The Kansas City Chiefs’ reputation of being an offensive juggernaut may be slowly fading away, as injuries and age have taken a toll on an offensive line that has been one of the reasons for the team’s success.
The Chiefs look to shore up their offense against the team with the worst record in the NFL when they visit the Houston Texans.
“The first thing you don’t do is panic,” Kansas City coach Dick Vermeil said Monday after the Chiefs lost 14-3 at Buffalo Sunday, the first time they were held without a touchdown since the 2002 regular-season finale.
“Even as bad as we are, we’re the ninth-ranked (eighth) offense in the NFL. The trouble is, you keep looking at what we were. We’re not that. We’ll get some of that back. You don’t panic but you’d better adjust.”
Larry Johnson had 132 yards rushing in Kansas City’s first game since three-time Pro Bowler Priest Holmes was placed on injured reserve. But only 32 of those yards came after halftime and the Chiefs didn’t come close to the end zone against the Bills.
Quarterback Trent Green was under pressure for much of the game and Kansas City couldn’t find a rhythm, despite playing against the NFL’s second-worst run defense.
“It’s embarrassing,” tight end Tony Gonzalez said. “For us to only go out there and score three points is inexcusable.”
Part of the problem has been the decline of linemen Willie Roaf and Will Shields, 13-year veterans who have each made 10 Pro Bowl appearances. Roaf has been hampered by injuries all season and has missed multiple games while Shields has been slowed by nagging injuries that haven’t allowed him to be the dominant player he once was.
Without Roaf and Shields playing at a high level, the Chiefs have been forced to play inexperienced linemen at different positions and have had to use Gonzalez to provide blocking help. Roaf is listed as questionable, though Vermeil said he is “making progress.”
Kansas City needs a strong effort against Houston, because after this contest, every opponent left on the Chiefs’ schedule has a winning record.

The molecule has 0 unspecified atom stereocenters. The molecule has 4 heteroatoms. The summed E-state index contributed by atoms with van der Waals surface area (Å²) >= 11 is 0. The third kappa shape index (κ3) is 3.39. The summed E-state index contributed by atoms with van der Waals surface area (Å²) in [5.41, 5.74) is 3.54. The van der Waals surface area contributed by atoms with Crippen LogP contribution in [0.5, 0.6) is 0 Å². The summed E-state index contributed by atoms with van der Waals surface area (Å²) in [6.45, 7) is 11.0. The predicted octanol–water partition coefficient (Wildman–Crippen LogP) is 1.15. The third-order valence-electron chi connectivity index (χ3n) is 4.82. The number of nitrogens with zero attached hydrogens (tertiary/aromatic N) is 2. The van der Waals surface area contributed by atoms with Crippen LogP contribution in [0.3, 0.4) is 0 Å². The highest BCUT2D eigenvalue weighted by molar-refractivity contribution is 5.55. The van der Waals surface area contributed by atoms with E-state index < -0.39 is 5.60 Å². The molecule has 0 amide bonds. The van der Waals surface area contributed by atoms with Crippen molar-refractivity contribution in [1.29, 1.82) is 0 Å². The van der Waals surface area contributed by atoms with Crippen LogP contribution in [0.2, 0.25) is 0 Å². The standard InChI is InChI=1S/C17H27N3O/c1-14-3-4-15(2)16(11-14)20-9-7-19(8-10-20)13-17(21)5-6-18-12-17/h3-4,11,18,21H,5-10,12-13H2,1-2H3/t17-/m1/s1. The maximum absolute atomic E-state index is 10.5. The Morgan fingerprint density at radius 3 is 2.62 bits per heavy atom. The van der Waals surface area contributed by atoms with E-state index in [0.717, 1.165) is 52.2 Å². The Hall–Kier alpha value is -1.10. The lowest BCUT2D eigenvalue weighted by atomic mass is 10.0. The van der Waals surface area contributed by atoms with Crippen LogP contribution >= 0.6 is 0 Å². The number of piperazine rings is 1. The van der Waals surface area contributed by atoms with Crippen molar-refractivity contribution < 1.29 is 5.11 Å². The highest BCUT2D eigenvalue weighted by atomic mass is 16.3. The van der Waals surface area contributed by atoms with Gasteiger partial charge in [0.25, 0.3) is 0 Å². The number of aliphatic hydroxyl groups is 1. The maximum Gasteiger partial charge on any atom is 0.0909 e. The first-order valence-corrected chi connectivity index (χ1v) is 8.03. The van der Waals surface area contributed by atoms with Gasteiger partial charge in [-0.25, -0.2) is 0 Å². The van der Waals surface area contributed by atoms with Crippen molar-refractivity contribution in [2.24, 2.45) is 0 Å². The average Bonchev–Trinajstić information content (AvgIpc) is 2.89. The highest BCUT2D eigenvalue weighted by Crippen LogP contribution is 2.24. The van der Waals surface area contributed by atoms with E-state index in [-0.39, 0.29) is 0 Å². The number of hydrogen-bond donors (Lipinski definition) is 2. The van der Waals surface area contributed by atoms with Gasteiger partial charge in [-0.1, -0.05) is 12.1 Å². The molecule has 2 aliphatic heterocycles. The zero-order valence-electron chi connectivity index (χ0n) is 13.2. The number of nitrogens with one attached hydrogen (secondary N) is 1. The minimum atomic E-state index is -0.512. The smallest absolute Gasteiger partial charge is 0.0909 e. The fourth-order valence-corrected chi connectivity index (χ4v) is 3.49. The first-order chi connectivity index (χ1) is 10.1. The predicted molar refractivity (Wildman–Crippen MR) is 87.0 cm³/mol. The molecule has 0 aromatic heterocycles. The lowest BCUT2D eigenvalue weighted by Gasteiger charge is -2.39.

The Texans also have a tough schedule. Houston lost 31-17 to undefeated Indianapolis last Sunday, their second defeat to the Colts this season. Houston has also lost to Pittsburgh (7-2), Seattle (7-2) and Cincinnati (7-2).
The Texans said they need to get back to basics on defense.
“Every day in practice we’re going to do some type of tackling drill, and we’re going to do some type of leverage drill,” said Houston coach Dom Capers, whose team has the league’s worst run defense. “I think that’s where it all starts.”
The Texans are still plagued by an offensive line that doesn’t allow quarterback David Carr time to find open receivers. Carr has been sacked 46 times in nine games and is on pace to break his own record of 76 sacks set in 2002.
Things didn’t get much better for the Texans’ offensive line in the loss to the Colts as tackle Todd Wade likely is done for the season after injuring his knee. He is the third starter on the line to go down with an injury. Center Drew Hodgdon (foot) is out for the season and guard Zach Wiegert has missed several games with a high ankle sprain.
Wiegert is expected to return after missing the last four games with a high ankle sprain. But he’ll play at right tackle as Capers tries for some sort of continuity by keeping Victor Riley at right guard, where he played last week.
Running back Domanick Davis, who has missed the last two games with a knee injury, is also expected to return this week. Davis leads the Texans with 547 yards and is on pace for another 1,000-yard season after accomplishing the feat in each of his first two years in the league.